Jane Griffiths – Global Head, Actelion

Jane Griffiths, global head of Actelion – acquired in 2017 by Johnson & Johnson – discusses her priorities heading up an iconic rare disease-focused biotech and gives her take on a wide range of hot-button industry issues; from the future of M&As to patient-centricity, women in leadership and digital disruption.

 

Yes, we are integrating a business, but, at the end of the day, our focus is, and will continue to be, enhancing and optimizing treatment pathways and delivering improved options for patients

When we last spoke with you a couple of years ago you were spearheading Janssen’s EMEA operations. Tell us about this new challenge you have taken on at Actelion and what you have learned so far about leading an iconic biotech dedicated to rare diseases, a completely new area for you personally?

This was a large acquisition for J&J and personally, I am thrilled to have been asked to lead the Actelion business during its integration. It was actually quite a complicated transaction because we were ‘spinning off’ Idorsia at the same time as going about absorbing Actelion into Janssen and the broader J&J group. This naturally added a whole new level of complexity into the mix. Even at this stage in my career, the process has been enlightening and I can confirm that I have learned a great deal!

There is still an unmet need for us to respond to in pulmonary arterial hypertension (PAH). Whilst much progress has been made, there remains a lot to do to improve upon the treatment. Yes, we are integrating a business, but, at the end of the day, our focus is, and will continue to be, enhancing and optimizing treatment pathways and delivering improved options for patients. We are thus committed to redoubling our efforts not just to focus on the assets of today, but also to think about what new medicines we can bring and complimenting these treatments with companion diagnostics to enable early detection. There is a great energy and sense of mission within the company right now.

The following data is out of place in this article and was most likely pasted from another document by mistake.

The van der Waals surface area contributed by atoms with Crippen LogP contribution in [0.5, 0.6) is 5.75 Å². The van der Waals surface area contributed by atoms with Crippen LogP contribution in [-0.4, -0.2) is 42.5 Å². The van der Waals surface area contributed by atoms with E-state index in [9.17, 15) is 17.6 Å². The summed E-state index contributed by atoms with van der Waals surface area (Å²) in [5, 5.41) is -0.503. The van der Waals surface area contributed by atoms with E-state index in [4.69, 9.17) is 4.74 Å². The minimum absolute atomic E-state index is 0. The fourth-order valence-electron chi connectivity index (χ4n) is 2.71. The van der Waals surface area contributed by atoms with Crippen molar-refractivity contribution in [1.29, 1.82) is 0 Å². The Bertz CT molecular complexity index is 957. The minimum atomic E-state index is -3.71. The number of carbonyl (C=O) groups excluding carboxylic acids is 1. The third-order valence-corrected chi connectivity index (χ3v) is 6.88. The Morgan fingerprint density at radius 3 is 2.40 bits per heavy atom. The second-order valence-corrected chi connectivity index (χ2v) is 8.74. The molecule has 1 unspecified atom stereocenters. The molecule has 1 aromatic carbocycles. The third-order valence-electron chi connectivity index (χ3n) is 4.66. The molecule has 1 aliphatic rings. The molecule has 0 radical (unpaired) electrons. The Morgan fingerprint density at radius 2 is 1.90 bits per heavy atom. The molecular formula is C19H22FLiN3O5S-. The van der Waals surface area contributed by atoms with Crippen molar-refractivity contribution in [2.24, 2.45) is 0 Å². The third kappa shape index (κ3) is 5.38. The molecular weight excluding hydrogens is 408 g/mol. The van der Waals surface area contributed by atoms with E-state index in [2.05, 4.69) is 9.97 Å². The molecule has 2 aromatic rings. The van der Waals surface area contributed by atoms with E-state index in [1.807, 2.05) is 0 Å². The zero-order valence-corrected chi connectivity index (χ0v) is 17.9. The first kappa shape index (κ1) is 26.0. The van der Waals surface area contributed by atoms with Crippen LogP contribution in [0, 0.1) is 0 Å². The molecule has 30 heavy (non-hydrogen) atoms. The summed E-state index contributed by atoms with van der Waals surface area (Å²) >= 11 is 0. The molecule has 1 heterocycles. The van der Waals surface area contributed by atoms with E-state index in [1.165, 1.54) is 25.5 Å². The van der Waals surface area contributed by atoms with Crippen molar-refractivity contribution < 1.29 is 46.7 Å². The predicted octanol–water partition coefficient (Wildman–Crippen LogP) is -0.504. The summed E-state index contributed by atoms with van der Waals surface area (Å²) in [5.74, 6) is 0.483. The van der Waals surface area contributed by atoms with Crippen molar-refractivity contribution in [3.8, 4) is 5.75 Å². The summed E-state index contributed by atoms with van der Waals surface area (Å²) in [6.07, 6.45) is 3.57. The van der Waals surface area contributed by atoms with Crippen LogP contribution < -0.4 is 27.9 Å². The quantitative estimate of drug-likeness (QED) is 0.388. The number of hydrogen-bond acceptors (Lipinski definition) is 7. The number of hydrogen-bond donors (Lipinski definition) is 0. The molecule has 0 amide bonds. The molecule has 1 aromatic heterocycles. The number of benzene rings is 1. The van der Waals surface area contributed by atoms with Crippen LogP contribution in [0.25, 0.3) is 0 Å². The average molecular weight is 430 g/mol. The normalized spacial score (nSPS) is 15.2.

M&As often look great in theory, but there are many examples of Pharma MNCs spending big in deals to gobble up biotechs that have ultimately failed to generate value. One and a half years on after J&J’s USD 30 billion cash acquisition of Actelion, is this deal delivering on the massive expectations riding on it?

I think with this type of deal it’s always important to select a disease area where unmet need remains; if there is no real room to improve on the therapy, then it might well be a struggle to create new value. In our case, Janssen gains an entire new franchise enabling it to deliver treatments across the entire continuum of care. Actelion products, meanwhile, benefit from being able to leverage the superior launch capacity and market reach of J&J.

There is still a lot of scope for enhancement within the Actelion portfolio: namely new indications that still lie within the pulmonary hypertension (PH) and rare disease space. Moreover, in the field of PAH, there is a huge diagnostic gap to close. Independent, evidence-based studies indicate that there are considerable discrepancies between countries and even regions within the same country when it comes to diagnosis and survival rates for PAH. The earlier you diagnose and the more intensively you can treat the condition right from outset, then the longer the patient is likely to live. There is an urgent need, therefore, to lower the risks associated with this disease by putting in place the requisite infrastructure to support stringent diagnostics and early testing.

Decisive progress has been made within the past year alone. We have mobilized the launch capacity and geographical breadth of J&J and combined it with the magic of customer intimacy, in which Actelion has always excelled. It’s frankly a formidable combination.